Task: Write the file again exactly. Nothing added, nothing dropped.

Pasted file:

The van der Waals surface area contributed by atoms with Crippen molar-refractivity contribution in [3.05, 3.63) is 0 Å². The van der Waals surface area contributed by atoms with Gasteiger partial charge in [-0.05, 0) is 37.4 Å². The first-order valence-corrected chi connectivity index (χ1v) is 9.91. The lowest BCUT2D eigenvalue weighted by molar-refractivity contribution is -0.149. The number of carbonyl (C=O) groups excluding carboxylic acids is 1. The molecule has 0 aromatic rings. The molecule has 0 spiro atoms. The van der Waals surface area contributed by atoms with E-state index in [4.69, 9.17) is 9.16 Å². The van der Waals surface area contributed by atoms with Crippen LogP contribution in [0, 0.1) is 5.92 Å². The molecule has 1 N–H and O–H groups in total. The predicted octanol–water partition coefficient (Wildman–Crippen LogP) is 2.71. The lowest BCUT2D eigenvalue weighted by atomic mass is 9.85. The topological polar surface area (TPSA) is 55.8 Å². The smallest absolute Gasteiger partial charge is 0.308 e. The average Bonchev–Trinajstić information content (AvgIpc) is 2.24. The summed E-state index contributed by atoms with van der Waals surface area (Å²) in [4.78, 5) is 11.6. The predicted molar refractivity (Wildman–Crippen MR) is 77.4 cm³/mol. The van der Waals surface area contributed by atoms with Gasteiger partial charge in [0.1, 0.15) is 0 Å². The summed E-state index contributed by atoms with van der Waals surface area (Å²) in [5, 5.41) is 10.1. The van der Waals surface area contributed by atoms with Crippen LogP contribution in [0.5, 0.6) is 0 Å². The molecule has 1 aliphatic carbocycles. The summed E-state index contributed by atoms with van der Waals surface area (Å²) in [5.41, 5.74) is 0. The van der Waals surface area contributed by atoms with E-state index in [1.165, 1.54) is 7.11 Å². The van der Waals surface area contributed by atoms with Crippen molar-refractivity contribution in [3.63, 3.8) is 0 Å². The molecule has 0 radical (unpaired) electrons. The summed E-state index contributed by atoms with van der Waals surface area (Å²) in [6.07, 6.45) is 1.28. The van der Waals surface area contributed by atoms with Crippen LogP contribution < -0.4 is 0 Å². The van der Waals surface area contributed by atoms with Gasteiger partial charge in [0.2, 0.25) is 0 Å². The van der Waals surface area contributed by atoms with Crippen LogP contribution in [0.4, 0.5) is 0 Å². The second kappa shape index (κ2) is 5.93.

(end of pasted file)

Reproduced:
The van der Waals surface area contributed by atoms with Crippen molar-refractivity contribution in [3.05, 3.63) is 0 Å². The van der Waals surface area contributed by atoms with Gasteiger partial charge in [-0.05, 0) is 37.4 Å². The first-order valence-corrected chi connectivity index (χ1v) is 9.91. The lowest BCUT2D eigenvalue weighted by molar-refractivity contribution is -0.149. The number of carbonyl (C=O) groups excluding carboxylic acids is 1. The molecule has 0 aromatic rings. The molecule has 0 spiro atoms. The van der Waals surface area contributed by atoms with E-state index in [4.69, 9.17) is 9.16 Å². The van der Waals surface area contributed by atoms with Crippen LogP contribution in [0, 0.1) is 5.92 Å². The molecule has 1 N–H and O–H groups in total. The predicted octanol–water partition coefficient (Wildman–Crippen LogP) is 2.71. The lowest BCUT2D eigenvalue weighted by atomic mass is 9.85. The topological polar surface area (TPSA) is 55.8 Å². The smallest absolute Gasteiger partial charge is 0.308 e. The average Bonchev–Trinajstić information content (AvgIpc) is 2.24. The summed E-state index contributed by atoms with van der Waals surface area (Å²) in [4.78, 5) is 11.6. The predicted molar refractivity (Wildman–Crippen MR) is 77.4 cm³/mol. The van der Waals surface area contributed by atoms with Gasteiger partial charge in [0.1, 0.15) is 0 Å². The summed E-state index contributed by atoms with van der Waals surface area (Å²) in [5, 5.41) is 10.1. The van der Waals surface area contributed by atoms with Crippen LogP contribution in [0.5, 0.6) is 0 Å². The molecule has 1 aliphatic carbocycles. The summed E-state index contributed by atoms with van der Waals surface area (Å²) in [5.41, 5.74) is 0. The van der Waals surface area contributed by atoms with E-state index in [1.165, 1.54) is 7.11 Å². The van der Waals surface area contributed by atoms with Crippen molar-refractivity contribution in [3.63, 3.8) is 0 Å². The molecule has 0 radical (unpaired) electrons. The summed E-state index contributed by atoms with van der Waals surface area (Å²) in [6.07, 6.45) is 1.28. The van der Waals surface area contributed by atoms with Crippen LogP contribution < -0.4 is 0 Å². The van der Waals surface area contributed by atoms with Gasteiger partial charge in [0.2, 0.25) is 0 Å². The van der Waals surface area contributed by atoms with Crippen LogP contribution in [0.4, 0.5) is 0 Å². The second kappa shape index (κ2) is 5.93.